Theme from town halls: Changes improving student experience
Whether it’s the opening of a new dining hall last semester or
the completion of two more residential facilities later this
year, changes are taking place to improve the college experience
for students at the University of Houston.
That was apparent during the Food Services & Student Housing
Town Hall meetings held on campus Jan. 23 and Jan. 24. Over the
next year, many changes are on the way for UH Dining and Student
Housing and Residential Life. These were explained to students
and staff who came to hear the dining and housing strategic
vision for 2013-14.
The biggest accomplishment for
UH Dining over the past year
was the opening of the Cougar Woods Dining Hall at Wheeler and
“We are very excited about that facility and its potential,”
said Amber Arguijo, marketing manager for UH Dining.
Besides Cougar Woods, other new restaurants to open recently
include Taco Cabana in the Stadium Parking Garage, Tandoori
Night in the UC Satellite and Subway in the Cougar Xpress Mart
in Calhoun Lofts. The food trucks that serve students at two pad
sites on campus also have been a hit.
The renovation of the University Center will bring even more
dining changes. When the first phase is complete in about a
year, McDonald’s, Chick-Fil-A, Panda Express and Starbucks will
open. The second phase will bring in Freshii, a sustainable
organic restaurant that will serve such foods as burritos, rice
bowls, soups and salads.
The prices for the meal plans that UH offers students will
remain the same for the upcoming year. To help streamline the
many plans that are offered and to remove some of the
redundancies between plans, the Lifestyle 21 and All Access 5
options will no longer be offered.
“We want to provide a plan that enhances the perception of value
on campus, and we also want to sustain the high quality, variety
and viability of the program in the years coming,” Arguijo said.
Housing and Residential Life is busy preparing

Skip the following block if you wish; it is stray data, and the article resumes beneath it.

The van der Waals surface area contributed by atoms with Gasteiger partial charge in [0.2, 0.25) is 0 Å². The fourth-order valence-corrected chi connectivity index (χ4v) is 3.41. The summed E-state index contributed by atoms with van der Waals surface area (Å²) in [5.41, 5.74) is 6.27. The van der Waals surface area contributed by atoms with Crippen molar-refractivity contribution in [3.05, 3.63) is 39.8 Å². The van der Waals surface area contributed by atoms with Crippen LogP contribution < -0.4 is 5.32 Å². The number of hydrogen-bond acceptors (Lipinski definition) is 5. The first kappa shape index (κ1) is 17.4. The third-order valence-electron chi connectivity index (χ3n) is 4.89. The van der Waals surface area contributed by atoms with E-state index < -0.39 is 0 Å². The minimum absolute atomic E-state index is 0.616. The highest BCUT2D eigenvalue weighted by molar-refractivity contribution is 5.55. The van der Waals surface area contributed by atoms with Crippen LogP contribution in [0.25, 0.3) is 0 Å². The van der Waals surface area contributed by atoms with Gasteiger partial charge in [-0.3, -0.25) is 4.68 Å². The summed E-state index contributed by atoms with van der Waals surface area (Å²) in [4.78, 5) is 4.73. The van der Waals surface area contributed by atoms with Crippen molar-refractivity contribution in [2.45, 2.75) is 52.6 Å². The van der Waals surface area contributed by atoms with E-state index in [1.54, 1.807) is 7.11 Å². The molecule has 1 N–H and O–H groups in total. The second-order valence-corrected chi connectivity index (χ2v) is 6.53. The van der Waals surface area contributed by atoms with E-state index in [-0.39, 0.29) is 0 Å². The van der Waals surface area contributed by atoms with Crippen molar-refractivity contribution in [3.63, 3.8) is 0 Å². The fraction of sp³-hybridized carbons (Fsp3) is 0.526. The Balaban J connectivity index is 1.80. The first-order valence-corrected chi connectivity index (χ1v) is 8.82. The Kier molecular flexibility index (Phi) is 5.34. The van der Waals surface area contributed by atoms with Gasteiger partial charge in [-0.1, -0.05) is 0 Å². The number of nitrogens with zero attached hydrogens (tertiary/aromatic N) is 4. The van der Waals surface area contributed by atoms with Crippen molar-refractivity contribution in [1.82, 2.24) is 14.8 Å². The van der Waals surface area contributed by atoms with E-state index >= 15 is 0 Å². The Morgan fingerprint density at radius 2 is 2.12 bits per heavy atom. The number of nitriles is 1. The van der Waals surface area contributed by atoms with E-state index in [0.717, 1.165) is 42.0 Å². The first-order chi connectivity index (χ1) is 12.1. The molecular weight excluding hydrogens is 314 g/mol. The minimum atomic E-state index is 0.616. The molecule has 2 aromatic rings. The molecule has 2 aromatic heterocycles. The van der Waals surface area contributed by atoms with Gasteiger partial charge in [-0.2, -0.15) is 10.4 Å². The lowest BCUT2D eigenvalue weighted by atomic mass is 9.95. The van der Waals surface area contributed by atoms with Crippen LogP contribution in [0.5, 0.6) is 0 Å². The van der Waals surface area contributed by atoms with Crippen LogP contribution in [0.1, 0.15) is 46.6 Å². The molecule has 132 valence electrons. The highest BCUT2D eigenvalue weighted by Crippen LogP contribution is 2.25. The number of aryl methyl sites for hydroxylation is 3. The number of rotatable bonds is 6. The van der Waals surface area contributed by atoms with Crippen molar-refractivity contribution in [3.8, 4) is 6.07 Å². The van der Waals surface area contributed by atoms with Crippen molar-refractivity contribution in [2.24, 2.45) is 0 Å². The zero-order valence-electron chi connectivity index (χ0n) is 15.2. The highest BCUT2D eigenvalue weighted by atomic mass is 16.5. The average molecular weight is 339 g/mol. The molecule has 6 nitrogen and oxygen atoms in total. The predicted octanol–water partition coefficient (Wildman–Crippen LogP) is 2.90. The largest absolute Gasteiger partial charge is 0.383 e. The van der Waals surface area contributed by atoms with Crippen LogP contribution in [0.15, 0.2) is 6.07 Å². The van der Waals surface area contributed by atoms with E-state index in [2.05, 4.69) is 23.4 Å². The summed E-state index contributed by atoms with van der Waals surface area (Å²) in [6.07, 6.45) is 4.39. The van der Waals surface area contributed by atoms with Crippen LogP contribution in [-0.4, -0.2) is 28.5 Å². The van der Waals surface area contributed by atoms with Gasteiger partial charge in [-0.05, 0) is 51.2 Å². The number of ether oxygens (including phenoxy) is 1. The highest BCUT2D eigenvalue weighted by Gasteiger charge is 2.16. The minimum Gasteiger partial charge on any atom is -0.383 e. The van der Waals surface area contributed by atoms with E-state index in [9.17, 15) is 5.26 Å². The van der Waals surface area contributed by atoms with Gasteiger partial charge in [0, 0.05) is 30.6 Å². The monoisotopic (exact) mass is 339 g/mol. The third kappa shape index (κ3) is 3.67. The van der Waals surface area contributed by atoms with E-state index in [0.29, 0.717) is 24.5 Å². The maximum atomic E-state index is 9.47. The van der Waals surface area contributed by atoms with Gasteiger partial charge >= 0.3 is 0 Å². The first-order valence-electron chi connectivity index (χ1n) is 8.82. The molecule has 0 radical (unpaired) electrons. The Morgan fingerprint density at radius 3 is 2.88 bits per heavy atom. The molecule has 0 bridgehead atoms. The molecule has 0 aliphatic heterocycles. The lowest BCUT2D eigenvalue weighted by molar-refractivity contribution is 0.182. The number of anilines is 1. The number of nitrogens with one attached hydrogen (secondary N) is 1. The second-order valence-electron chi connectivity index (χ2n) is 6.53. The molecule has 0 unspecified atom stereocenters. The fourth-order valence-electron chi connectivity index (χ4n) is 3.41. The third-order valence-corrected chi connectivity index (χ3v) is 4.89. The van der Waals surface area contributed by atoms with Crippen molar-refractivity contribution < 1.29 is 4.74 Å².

for the opening of two new residential facilities in the fall:
Cougar Village II and Cougar Place. In addition, the university
will be taking over management of the Bayou Oaks apartment
Cougar Village II, geared toward freshmen, will have a
state-of-the-art classroom and will house 1,144 students. The
suite-style double rooms will have compartmentalized bathrooms,
said Don Yackley, executive director of Student Housing and
Residential Life. In addition, the community space is designed
such that students will have more interaction with one another.
The 799-bed Cougar Place is designed for sophomores but will be
open to all upper-class students. It will have three
state-of-the-art classrooms. Most of the rooms are part of
four-bedroom, single room suites that have kitchenettes with a
refrigerator, sink and microwave.
Starting this year, new students can use a service called
RoomSync through Facebook to help find suitable roommates. It
will be extended to returning students the following year. Also
this year, Housing is unveiling 11 academic-themed communities
that will allow students to live in proximity to one another
based on academic interests.
“We are really also about student success. Housing is our
vehicle, but the road is helping students be successful,”
Housing staff has spent time this year revamping the first year
experience program for the fall, and spent a lot of time
developing a sophomore year experience. Another program on the
horizon is MAP-Works. It is a technological tool that will take
feedback from students on how they are doing academically and
socially and it will let staff know if they are having a
challenge with any particular area. Staff can then help the
student get connected with campus resources in the area in which
they are struggling.
Housing has gone completely paperless over the past two years,
including the application process and the room assignment
process, Yackley said. Although a 3 percent increase in housing
rates is expected, the rates will remain the same at Calhoun
Lofts and Cambridge Oaks. Also, students will no longer have to
pay a $300 security deposit. Instead, they will make a $300
pre-payment that will be refunded several weeks into the
Housing at UH, Yackley said, is a pretty good deal.
“Our rates compared to other Texas schools, on average, are a
better bargain and less expensive,” he said.